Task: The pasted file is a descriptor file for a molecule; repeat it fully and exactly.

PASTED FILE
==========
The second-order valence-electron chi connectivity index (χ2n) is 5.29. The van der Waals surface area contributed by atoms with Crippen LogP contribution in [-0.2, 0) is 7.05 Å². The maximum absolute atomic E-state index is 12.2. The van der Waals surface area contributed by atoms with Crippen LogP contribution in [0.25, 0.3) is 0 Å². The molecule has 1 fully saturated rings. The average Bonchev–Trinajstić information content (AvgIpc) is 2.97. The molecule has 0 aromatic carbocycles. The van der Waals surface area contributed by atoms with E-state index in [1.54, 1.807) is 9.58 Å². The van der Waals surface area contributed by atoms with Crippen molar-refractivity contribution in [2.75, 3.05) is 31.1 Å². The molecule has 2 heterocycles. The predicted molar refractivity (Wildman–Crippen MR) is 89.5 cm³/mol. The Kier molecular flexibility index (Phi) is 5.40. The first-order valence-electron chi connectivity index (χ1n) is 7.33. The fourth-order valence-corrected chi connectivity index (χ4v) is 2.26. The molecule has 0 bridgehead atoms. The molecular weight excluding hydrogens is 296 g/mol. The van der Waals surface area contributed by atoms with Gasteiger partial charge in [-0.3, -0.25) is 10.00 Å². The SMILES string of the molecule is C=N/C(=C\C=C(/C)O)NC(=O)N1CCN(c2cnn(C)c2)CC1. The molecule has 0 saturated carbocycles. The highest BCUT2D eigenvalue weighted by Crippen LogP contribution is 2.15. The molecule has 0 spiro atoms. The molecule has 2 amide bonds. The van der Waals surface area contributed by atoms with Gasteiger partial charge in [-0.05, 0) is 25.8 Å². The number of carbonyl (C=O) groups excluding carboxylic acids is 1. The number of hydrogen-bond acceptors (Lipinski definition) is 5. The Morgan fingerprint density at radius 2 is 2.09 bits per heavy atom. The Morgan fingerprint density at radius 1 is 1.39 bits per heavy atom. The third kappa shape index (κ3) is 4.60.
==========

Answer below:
The second-order valence-electron chi connectivity index (χ2n) is 5.29. The van der Waals surface area contributed by atoms with Crippen LogP contribution in [-0.2, 0) is 7.05 Å². The maximum absolute atomic E-state index is 12.2. The van der Waals surface area contributed by atoms with Crippen LogP contribution in [0.25, 0.3) is 0 Å². The molecule has 1 fully saturated rings. The average Bonchev–Trinajstić information content (AvgIpc) is 2.97. The molecule has 0 aromatic carbocycles. The van der Waals surface area contributed by atoms with E-state index in [1.54, 1.807) is 9.58 Å². The van der Waals surface area contributed by atoms with Crippen molar-refractivity contribution in [2.75, 3.05) is 31.1 Å². The molecule has 2 heterocycles. The predicted molar refractivity (Wildman–Crippen MR) is 89.5 cm³/mol. The Kier molecular flexibility index (Phi) is 5.40. The first-order valence-electron chi connectivity index (χ1n) is 7.33. The fourth-order valence-corrected chi connectivity index (χ4v) is 2.26. The molecule has 0 bridgehead atoms. The molecular weight excluding hydrogens is 296 g/mol. The van der Waals surface area contributed by atoms with Gasteiger partial charge in [-0.3, -0.25) is 10.00 Å². The SMILES string of the molecule is C=N/C(=C\C=C(/C)O)NC(=O)N1CCN(c2cnn(C)c2)CC1. The molecule has 0 saturated carbocycles. The highest BCUT2D eigenvalue weighted by Crippen LogP contribution is 2.15. The molecule has 0 spiro atoms. The molecule has 2 amide bonds. The van der Waals surface area contributed by atoms with Gasteiger partial charge in [-0.05, 0) is 25.8 Å². The number of carbonyl (C=O) groups excluding carboxylic acids is 1. The number of hydrogen-bond acceptors (Lipinski definition) is 5. The Morgan fingerprint density at radius 2 is 2.09 bits per heavy atom. The Morgan fingerprint density at radius 1 is 1.39 bits per heavy atom. The third kappa shape index (κ3) is 4.60.